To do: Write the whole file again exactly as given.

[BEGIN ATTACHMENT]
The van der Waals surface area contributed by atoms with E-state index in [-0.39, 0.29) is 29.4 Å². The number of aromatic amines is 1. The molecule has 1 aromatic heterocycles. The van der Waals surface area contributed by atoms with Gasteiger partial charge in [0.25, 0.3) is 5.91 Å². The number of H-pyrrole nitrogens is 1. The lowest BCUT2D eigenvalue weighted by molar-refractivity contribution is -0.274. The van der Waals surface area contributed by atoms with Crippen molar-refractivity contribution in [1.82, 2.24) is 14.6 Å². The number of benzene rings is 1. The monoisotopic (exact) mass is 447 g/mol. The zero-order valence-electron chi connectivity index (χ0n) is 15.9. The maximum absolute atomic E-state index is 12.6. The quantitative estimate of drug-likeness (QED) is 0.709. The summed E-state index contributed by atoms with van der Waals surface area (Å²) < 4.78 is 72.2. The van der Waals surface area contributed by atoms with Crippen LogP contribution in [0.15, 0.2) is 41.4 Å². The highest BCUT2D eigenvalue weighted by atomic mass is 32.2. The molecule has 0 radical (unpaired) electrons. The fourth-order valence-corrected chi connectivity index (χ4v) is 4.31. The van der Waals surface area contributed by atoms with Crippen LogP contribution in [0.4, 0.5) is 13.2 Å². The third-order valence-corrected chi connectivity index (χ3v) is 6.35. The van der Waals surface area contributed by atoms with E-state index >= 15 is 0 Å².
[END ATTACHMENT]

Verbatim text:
The van der Waals surface area contributed by atoms with E-state index in [-0.39, 0.29) is 29.4 Å². The number of aromatic amines is 1. The molecule has 1 aromatic heterocycles. The van der Waals surface area contributed by atoms with Gasteiger partial charge in [0.25, 0.3) is 5.91 Å². The number of H-pyrrole nitrogens is 1. The lowest BCUT2D eigenvalue weighted by molar-refractivity contribution is -0.274. The van der Waals surface area contributed by atoms with Crippen molar-refractivity contribution in [1.82, 2.24) is 14.6 Å². The number of benzene rings is 1. The monoisotopic (exact) mass is 447 g/mol. The zero-order valence-electron chi connectivity index (χ0n) is 15.9. The maximum absolute atomic E-state index is 12.6. The quantitative estimate of drug-likeness (QED) is 0.709. The summed E-state index contributed by atoms with van der Waals surface area (Å²) < 4.78 is 72.2. The van der Waals surface area contributed by atoms with Crippen LogP contribution in [0.15, 0.2) is 41.4 Å². The highest BCUT2D eigenvalue weighted by atomic mass is 32.2. The molecule has 0 radical (unpaired) electrons. The fourth-order valence-corrected chi connectivity index (χ4v) is 4.31. The van der Waals surface area contributed by atoms with Crippen LogP contribution in [0.4, 0.5) is 13.2 Å². The third-order valence-corrected chi connectivity index (χ3v) is 6.35. The van der Waals surface area contributed by atoms with E-state index >= 15 is 0 Å².